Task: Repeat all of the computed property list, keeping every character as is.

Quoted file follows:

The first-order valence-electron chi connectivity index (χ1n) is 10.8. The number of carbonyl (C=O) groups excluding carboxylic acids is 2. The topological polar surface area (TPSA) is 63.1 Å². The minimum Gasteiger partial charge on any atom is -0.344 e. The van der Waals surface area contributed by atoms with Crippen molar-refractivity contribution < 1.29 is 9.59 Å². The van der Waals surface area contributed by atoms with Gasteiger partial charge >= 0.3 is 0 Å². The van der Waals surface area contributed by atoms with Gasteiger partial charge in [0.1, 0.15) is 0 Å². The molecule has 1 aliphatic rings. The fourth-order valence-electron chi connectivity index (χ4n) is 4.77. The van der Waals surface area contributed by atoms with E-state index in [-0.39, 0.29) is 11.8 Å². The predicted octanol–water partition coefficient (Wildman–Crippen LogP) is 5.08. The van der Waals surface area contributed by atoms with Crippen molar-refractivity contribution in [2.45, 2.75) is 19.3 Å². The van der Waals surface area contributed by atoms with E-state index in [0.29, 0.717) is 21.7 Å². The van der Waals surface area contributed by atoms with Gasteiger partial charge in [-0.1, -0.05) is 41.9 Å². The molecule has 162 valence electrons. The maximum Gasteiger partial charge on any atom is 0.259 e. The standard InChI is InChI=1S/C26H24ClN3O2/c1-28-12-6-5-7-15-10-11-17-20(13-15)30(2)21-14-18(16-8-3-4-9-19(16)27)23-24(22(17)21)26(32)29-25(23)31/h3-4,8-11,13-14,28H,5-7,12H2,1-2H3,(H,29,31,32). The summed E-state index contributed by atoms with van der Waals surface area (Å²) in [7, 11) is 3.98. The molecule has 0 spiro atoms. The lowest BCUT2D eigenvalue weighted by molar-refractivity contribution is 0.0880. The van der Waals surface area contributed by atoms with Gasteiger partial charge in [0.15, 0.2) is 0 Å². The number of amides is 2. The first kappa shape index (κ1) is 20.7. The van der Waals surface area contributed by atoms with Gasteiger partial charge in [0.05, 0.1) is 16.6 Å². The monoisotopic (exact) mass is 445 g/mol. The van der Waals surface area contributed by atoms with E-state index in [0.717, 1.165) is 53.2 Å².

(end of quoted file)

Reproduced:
The first-order valence-electron chi connectivity index (χ1n) is 10.8. The number of carbonyl (C=O) groups excluding carboxylic acids is 2. The topological polar surface area (TPSA) is 63.1 Å². The minimum Gasteiger partial charge on any atom is -0.344 e. The van der Waals surface area contributed by atoms with Crippen molar-refractivity contribution < 1.29 is 9.59 Å². The van der Waals surface area contributed by atoms with Gasteiger partial charge >= 0.3 is 0 Å². The van der Waals surface area contributed by atoms with Gasteiger partial charge in [0.1, 0.15) is 0 Å². The molecule has 1 aliphatic rings. The fourth-order valence-electron chi connectivity index (χ4n) is 4.77. The van der Waals surface area contributed by atoms with E-state index in [-0.39, 0.29) is 11.8 Å². The predicted octanol–water partition coefficient (Wildman–Crippen LogP) is 5.08. The van der Waals surface area contributed by atoms with Crippen molar-refractivity contribution in [2.45, 2.75) is 19.3 Å². The van der Waals surface area contributed by atoms with E-state index in [0.29, 0.717) is 21.7 Å². The van der Waals surface area contributed by atoms with Gasteiger partial charge in [-0.1, -0.05) is 41.9 Å². The molecule has 162 valence electrons. The maximum Gasteiger partial charge on any atom is 0.259 e. The standard InChI is InChI=1S/C26H24ClN3O2/c1-28-12-6-5-7-15-10-11-17-20(13-15)30(2)21-14-18(16-8-3-4-9-19(16)27)23-24(22(17)21)26(32)29-25(23)31/h3-4,8-11,13-14,28H,5-7,12H2,1-2H3,(H,29,31,32). The summed E-state index contributed by atoms with van der Waals surface area (Å²) in [7, 11) is 3.98. The molecule has 0 spiro atoms. The lowest BCUT2D eigenvalue weighted by molar-refractivity contribution is 0.0880. The van der Waals surface area contributed by atoms with Gasteiger partial charge in [0.15, 0.2) is 0 Å². The number of amides is 2. The first kappa shape index (κ1) is 20.7. The van der Waals surface area contributed by atoms with Gasteiger partial charge in [0.05, 0.1) is 16.6 Å². The monoisotopic (exact) mass is 445 g/mol. The van der Waals surface area contributed by atoms with E-state index in [0.717, 1.165) is 53.2 Å².